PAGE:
That kind of strong estimate of the complex tangential component of a closed positive current *T* (or consequently of the (0, 1) form \(f=w_{(0,1)}\) associated with *T* by the Poincaré formula) remains today as an essential argument in the numerous lines of research on hard analysis about zeros of functions in Hardy classes on pseudoconvex domains.

These last results had a major impact especially in France where they have contributed to the development of schools of complex analysis in Bordeaux with Eric Amar and Philippe Charpentier, in Toulouse with Anne Cumenge, in Lille with Anne-Marie Chollet, in Paris with Paul Malliavin and his scholars, with Pierre Dolbeault and Christine Laurent, with Nessim Sibony and Nicolas Varopoulos, with François Norguet and Guy Roos. These results have strongly impacted Swedish school around Bo Berndtsson and the American school too with, for instance, W. Rudin, S. Krantz, M. Range, Y.T. Siu.

On the other hand, using these new explicit integral kernels solving the \(\overline{\partial }\)-equation, G. Henkin, J. Leiterer and other mathematicians [4] were able to highlight a complete new approach of the Andreotti–Grauert theory of Stein manifolds and q-convex manifolds and to get more precise results which were out of range before.

G. Henkin has also obtained other famous results in many other connected fields of research as Theoretical Physics, Mathematical Physics, Mathematical Economy, Theory of Information. But we have decided to focus our attention on the results of the strongest importance for his international recognition and his scientific career.

In the same vein, using constructions or integral representations as explicit as possible, he has made fundamental contributions to Integral Geometry, Algebraic Geometry and Mathematical Physics through the study of Abel’s transformation, Radon transform and Penrose transform. He has also deeply pushed forward the understanding of the equations of Mathematical Physics, more specifically those of inverse problems.

Between 1970 and 1985, G. Henkin was living and working in Moscow and then it was very difficult for a Russian mathematician to go out and visit foreign countries. It was only in June 1987 that he could participate in a colloquium in Montpellier. He could stop in Paris and I met him for the first time. Earlier, I only knew his articles. I remember with some emotion, his first talk in Paris and his joy and his delight when he discovered a part of Paris and the Seine with my family, on a sightseeing boat. It was the beginning of a long friendship.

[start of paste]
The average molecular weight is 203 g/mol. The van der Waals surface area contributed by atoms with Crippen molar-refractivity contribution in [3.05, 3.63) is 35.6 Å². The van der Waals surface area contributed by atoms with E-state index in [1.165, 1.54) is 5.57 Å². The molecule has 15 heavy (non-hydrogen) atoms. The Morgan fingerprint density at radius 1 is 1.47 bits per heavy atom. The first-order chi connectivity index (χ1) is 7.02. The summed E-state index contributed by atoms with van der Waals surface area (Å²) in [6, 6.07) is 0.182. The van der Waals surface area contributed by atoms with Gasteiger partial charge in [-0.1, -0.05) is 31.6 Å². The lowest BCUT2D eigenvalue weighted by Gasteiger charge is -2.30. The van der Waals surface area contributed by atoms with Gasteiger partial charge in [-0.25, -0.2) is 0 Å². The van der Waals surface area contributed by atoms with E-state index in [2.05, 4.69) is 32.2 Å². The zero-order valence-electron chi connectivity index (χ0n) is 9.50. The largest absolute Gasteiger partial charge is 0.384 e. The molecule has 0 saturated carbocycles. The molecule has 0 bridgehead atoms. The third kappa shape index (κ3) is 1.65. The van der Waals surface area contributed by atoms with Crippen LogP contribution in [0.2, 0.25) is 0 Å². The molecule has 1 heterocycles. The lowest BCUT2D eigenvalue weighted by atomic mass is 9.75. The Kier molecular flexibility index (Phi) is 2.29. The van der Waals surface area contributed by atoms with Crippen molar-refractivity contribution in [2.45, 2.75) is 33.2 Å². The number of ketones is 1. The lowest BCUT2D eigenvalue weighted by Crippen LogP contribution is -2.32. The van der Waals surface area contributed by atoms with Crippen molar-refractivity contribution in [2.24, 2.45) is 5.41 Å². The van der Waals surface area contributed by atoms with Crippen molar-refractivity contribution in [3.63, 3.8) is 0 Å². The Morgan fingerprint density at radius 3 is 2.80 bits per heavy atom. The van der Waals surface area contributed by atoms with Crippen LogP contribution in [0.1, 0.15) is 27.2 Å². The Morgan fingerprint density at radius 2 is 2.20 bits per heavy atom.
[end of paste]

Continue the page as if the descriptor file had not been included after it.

Then, what seemed to me quite impossible happened in 1989: the fall of the Berlin wall with all its consequences for the Eastern European countries. G. Henkin could come back several times and quite longer to France. At the end, he could apply for a position in Paris 6 University where he was elected as a full professor in 1991. He had opted to begin a foreign adventure, leaving his country for France. He immediately collaborated with the Complex Analysis Seminar founded by P. Lelong in the sixties and got involved in its administration. In 1981, P. Lelong retired, but P. Dolbeault, J. M. Trépreau and I shared the organisation of the Seminar with G. Henkin. G. Henkin played a leading role there and developed new subjects, concerning particularly Abel’s transformation, Integral Geometry and Mathematical Physics. So he has played a vital part in the development of Complex Analysis in several variables related to Mathematical Physics.